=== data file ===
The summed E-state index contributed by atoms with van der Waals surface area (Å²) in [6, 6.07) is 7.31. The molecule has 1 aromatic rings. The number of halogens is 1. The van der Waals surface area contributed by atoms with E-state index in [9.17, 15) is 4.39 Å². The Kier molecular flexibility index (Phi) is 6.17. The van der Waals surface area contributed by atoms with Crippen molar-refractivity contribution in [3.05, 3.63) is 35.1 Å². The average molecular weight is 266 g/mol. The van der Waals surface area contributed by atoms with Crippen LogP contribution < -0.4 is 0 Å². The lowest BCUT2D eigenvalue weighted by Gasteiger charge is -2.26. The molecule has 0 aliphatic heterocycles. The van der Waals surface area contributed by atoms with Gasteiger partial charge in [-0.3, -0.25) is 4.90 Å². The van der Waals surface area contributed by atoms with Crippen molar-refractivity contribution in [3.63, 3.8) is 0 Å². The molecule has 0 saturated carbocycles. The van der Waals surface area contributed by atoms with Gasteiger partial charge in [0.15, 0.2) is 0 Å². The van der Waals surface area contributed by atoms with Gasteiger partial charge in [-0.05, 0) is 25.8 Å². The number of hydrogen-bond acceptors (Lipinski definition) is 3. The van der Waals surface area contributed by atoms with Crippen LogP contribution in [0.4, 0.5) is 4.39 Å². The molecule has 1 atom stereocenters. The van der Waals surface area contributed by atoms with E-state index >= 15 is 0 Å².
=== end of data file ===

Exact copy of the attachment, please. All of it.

The summed E-state index contributed by atoms with van der Waals surface area (Å²) in [6, 6.07) is 7.31. The molecule has 1 aromatic rings. The number of halogens is 1. The van der Waals surface area contributed by atoms with E-state index in [9.17, 15) is 4.39 Å². The Kier molecular flexibility index (Phi) is 6.17. The van der Waals surface area contributed by atoms with Crippen molar-refractivity contribution in [3.05, 3.63) is 35.1 Å². The average molecular weight is 266 g/mol. The van der Waals surface area contributed by atoms with Crippen LogP contribution < -0.4 is 0 Å². The lowest BCUT2D eigenvalue weighted by Gasteiger charge is -2.26. The molecule has 0 aliphatic heterocycles. The van der Waals surface area contributed by atoms with Gasteiger partial charge in [-0.3, -0.25) is 4.90 Å². The van der Waals surface area contributed by atoms with Crippen molar-refractivity contribution in [3.63, 3.8) is 0 Å². The molecule has 0 saturated carbocycles. The van der Waals surface area contributed by atoms with Gasteiger partial charge in [0.15, 0.2) is 0 Å². The van der Waals surface area contributed by atoms with Gasteiger partial charge in [-0.05, 0) is 25.8 Å². The number of hydrogen-bond acceptors (Lipinski definition) is 3. The van der Waals surface area contributed by atoms with Crippen LogP contribution in [0.4, 0.5) is 4.39 Å². The molecule has 1 atom stereocenters. The van der Waals surface area contributed by atoms with E-state index >= 15 is 0 Å².